It dawned on some of us that the Movement was headed for complete collapse unless some action was taken. This realisation necessitated some action. As a result, some of the delegates from Ghana, i.e. Mr. Kwasi Adu, Charles Abugre, Kwesi Pratt and this author and several others, realised that the momentum would be lost unless some country stepped forward to propose that it could host the 8th Pan African Congress. This group therefore proposed that the Government of Ghana could be approached to support the hosting of the 8th Pan African Congress. At this point, there was no counter suggestion or proposal that another country could be approached to host the 8th Congress. For some of us therefore, the train had left the station, and Accra was its final destination for the 8th Pan African Congress.

Another conference organised by the UNDP in Accra in 2013 provided another opportunity for further discussions on the framework for the 8th Pan African Congress. A side event at this meeting discussed issues relating to the 8th Pan African Congress: number of participants, the Commissions, leading discussants and so on. The idea of regional meetings was also floated and discussed, but no group stepped forward to provide resources for hosting them. Another meeting organised by the UNDP/AU in Johannesburg in 2013 provided another opportunity for further discussions on efforts to revive the Pan African Movement, how to ensure generational change, and how to mobilise resources.

The hosting of the 8th PAC was revisited in Accra in September 2013 when Major General Otafiire Kahinda, current chair of the Pan African Movement (he has been chair for over 22 years), was invited to Accra to deliver the annual Kwame Nkrumah Memorial Lecture. His presence provided another opportunity for a discussion of the 8th PAC. Another meeting called by the Kampala secretariat in 2014 further discussed and issued a ‘Political Call’ for the 8th PAC. The Call also invited suggestions and ideas from Africans all over the world for the congress. To a large extent, therefore, the 8th PAC was based on a wide range of consultations with different interest groups including governments, regional institutions, youth groups and stakeholders across the continent.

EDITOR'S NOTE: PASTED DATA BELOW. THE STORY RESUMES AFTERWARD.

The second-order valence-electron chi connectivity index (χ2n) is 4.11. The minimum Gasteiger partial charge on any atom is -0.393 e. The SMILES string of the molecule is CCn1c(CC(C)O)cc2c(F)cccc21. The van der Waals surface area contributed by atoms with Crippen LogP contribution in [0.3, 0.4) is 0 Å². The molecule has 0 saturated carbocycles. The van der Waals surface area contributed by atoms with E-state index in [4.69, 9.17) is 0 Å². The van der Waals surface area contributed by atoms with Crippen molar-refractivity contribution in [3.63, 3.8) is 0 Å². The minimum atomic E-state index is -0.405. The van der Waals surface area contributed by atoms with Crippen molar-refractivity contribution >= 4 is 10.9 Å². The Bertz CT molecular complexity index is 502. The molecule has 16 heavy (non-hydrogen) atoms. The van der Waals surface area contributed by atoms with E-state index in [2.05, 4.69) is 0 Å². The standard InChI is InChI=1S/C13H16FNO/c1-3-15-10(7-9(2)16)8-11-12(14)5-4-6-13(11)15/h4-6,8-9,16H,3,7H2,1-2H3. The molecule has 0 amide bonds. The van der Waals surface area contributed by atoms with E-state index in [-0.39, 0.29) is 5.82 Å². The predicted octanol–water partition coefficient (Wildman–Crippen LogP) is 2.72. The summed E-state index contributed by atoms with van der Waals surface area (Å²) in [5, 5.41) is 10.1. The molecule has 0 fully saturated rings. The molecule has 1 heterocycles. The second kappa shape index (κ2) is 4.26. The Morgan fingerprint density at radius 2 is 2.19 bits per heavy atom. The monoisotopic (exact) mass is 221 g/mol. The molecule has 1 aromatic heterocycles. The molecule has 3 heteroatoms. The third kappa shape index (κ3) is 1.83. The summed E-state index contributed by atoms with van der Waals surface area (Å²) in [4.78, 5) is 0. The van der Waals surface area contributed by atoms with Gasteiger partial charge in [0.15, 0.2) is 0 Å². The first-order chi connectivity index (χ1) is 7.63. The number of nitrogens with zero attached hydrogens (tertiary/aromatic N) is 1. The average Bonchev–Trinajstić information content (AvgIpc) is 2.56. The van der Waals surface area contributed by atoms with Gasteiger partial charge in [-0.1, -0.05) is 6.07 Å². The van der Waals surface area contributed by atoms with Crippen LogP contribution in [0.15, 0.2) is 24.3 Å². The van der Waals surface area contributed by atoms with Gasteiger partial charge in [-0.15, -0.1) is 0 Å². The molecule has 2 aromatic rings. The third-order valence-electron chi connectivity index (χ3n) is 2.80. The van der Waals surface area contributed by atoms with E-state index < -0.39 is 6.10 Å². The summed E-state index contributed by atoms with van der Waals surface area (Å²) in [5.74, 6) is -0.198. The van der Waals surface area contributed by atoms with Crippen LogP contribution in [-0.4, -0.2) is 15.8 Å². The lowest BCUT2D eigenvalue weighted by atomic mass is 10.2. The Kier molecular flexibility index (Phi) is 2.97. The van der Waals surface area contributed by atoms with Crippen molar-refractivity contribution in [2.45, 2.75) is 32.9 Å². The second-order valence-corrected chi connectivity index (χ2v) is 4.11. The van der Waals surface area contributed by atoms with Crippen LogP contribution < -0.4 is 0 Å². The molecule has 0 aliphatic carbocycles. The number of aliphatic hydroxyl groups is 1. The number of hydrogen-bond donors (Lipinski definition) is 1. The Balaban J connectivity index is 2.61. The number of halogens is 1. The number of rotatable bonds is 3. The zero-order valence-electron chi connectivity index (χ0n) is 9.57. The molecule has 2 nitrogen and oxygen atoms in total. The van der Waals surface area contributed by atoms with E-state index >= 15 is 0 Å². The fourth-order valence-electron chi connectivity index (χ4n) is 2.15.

The comments and reactions generated by the ‘Political Call for the 8th Pan African Congress’ and the accompanying Concept Note reflected a certain mind-set within the Pan African Movement, that the 21 years following the 7th Pan African Congress had been a lost period. The Movement had lost direction, lacked ideological and political leadership and had become victim to the sort of factional, ethnicised and monetised politics that Africa has become hostage to.

First, a faction emerged which claimed that by asking African governments, particularly, the Government of Ghana, and the Africa Union (AU) to support the Congress, the Movement was surrendering itself to the “control” and possible manipulation of “neo-colonial” Governments and the Africa Union. This faction also had some objections to the participation and leadership role of the Africa Union in the Congress.

I could not come to terms with a Pan African Movement or Congress which explicitly excluded the participation of African governments, the AU, the Non Aligned Movement and other state parties (if they wished to participate in the Congress) because they are essential partners in achieving objectives of the Pan African Movement. Apart from the 5th Congress which occurred when most African countries were under colonial rule, the 6th and 7th congresses received support and solidarity from both the Tanzanian and Ugandan governments respectively. Some of the leading lights of the Pan African Movement like George Padmore, and Du Bois subsequently supported Osagyefo Dr. Kwame Nkrumah when he became first President of the Republic of Ghana. Kenya’s Jomo Kenyatta was also a leading light in the Pan African Movement, and rose to become the first President of Kenya. So there has been an organic link between the anti-colonial movement, political activism and the Pan African Movement. That these activists rise to the highest level of Government does not make them any less Pan African. Why was the 8th PAC slated for Accra any different?

Secondly, some elements within the Movement were also opposed to the participation of African civil society organisations in the Congress as ‘movements’. This position is a reflection of the arrogant and factional nature of the Movement, which recognises ‘professors’ and leaders of some civil society organisations and UN staff, but not the mass movement in Africa. It begs the question whether African mass movements, including civil society, community-based organisations, rural development organisations, farmers groups, youth groups, and peasant associations and NGOs should be denied the opportunity to play a leading role in the Pan African Movement. I argued strongly against the clamour for the exclusion of African civil society and NGOs from the Congress.